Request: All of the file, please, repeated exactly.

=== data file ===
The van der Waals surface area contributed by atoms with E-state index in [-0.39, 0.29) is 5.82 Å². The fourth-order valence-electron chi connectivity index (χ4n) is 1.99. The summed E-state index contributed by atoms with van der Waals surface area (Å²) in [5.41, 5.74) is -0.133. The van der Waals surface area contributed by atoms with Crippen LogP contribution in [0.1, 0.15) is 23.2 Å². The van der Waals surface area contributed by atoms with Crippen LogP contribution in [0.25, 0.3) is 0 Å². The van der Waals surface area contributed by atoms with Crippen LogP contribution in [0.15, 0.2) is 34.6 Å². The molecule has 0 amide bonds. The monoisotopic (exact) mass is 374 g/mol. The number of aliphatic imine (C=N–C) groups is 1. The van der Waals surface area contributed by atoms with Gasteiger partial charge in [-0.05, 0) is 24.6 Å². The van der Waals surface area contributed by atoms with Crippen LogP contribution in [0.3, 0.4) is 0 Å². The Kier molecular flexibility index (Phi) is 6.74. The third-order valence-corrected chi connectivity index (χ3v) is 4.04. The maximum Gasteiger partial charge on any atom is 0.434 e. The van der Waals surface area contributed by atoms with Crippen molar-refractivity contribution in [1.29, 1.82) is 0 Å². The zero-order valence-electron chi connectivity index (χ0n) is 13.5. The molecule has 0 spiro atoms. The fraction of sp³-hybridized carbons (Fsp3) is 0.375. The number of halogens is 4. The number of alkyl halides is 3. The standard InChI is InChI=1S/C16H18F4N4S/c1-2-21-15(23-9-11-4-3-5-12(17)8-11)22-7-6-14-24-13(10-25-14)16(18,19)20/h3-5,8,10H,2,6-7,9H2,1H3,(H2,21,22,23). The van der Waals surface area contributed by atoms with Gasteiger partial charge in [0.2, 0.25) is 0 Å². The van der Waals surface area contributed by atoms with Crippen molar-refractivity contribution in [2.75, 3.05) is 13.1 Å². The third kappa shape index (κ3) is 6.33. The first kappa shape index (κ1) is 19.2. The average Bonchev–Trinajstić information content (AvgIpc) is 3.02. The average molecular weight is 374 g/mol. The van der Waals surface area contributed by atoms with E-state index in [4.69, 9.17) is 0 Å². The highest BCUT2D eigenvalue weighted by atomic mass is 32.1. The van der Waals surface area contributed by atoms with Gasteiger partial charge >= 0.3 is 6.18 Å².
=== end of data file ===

The van der Waals surface area contributed by atoms with E-state index in [-0.39, 0.29) is 5.82 Å². The fourth-order valence-electron chi connectivity index (χ4n) is 1.99. The summed E-state index contributed by atoms with van der Waals surface area (Å²) in [5.41, 5.74) is -0.133. The van der Waals surface area contributed by atoms with Crippen LogP contribution in [0.1, 0.15) is 23.2 Å². The van der Waals surface area contributed by atoms with Crippen LogP contribution in [0.25, 0.3) is 0 Å². The van der Waals surface area contributed by atoms with Crippen LogP contribution in [0.15, 0.2) is 34.6 Å². The molecule has 0 amide bonds. The monoisotopic (exact) mass is 374 g/mol. The number of aliphatic imine (C=N–C) groups is 1. The van der Waals surface area contributed by atoms with Gasteiger partial charge in [-0.05, 0) is 24.6 Å². The van der Waals surface area contributed by atoms with Crippen LogP contribution in [0.3, 0.4) is 0 Å². The Kier molecular flexibility index (Phi) is 6.74. The third-order valence-corrected chi connectivity index (χ3v) is 4.04. The maximum Gasteiger partial charge on any atom is 0.434 e. The van der Waals surface area contributed by atoms with Crippen molar-refractivity contribution in [1.29, 1.82) is 0 Å². The zero-order valence-electron chi connectivity index (χ0n) is 13.5. The molecule has 0 spiro atoms. The fraction of sp³-hybridized carbons (Fsp3) is 0.375. The number of halogens is 4. The number of alkyl halides is 3. The standard InChI is InChI=1S/C16H18F4N4S/c1-2-21-15(23-9-11-4-3-5-12(17)8-11)22-7-6-14-24-13(10-25-14)16(18,19)20/h3-5,8,10H,2,6-7,9H2,1H3,(H2,21,22,23). The van der Waals surface area contributed by atoms with Gasteiger partial charge in [0.2, 0.25) is 0 Å². The van der Waals surface area contributed by atoms with Crippen molar-refractivity contribution in [2.75, 3.05) is 13.1 Å². The third kappa shape index (κ3) is 6.33. The first kappa shape index (κ1) is 19.2. The average Bonchev–Trinajstić information content (AvgIpc) is 3.02. The average molecular weight is 374 g/mol. The van der Waals surface area contributed by atoms with E-state index in [4.69, 9.17) is 0 Å². The highest BCUT2D eigenvalue weighted by atomic mass is 32.1. The van der Waals surface area contributed by atoms with Gasteiger partial charge >= 0.3 is 6.18 Å².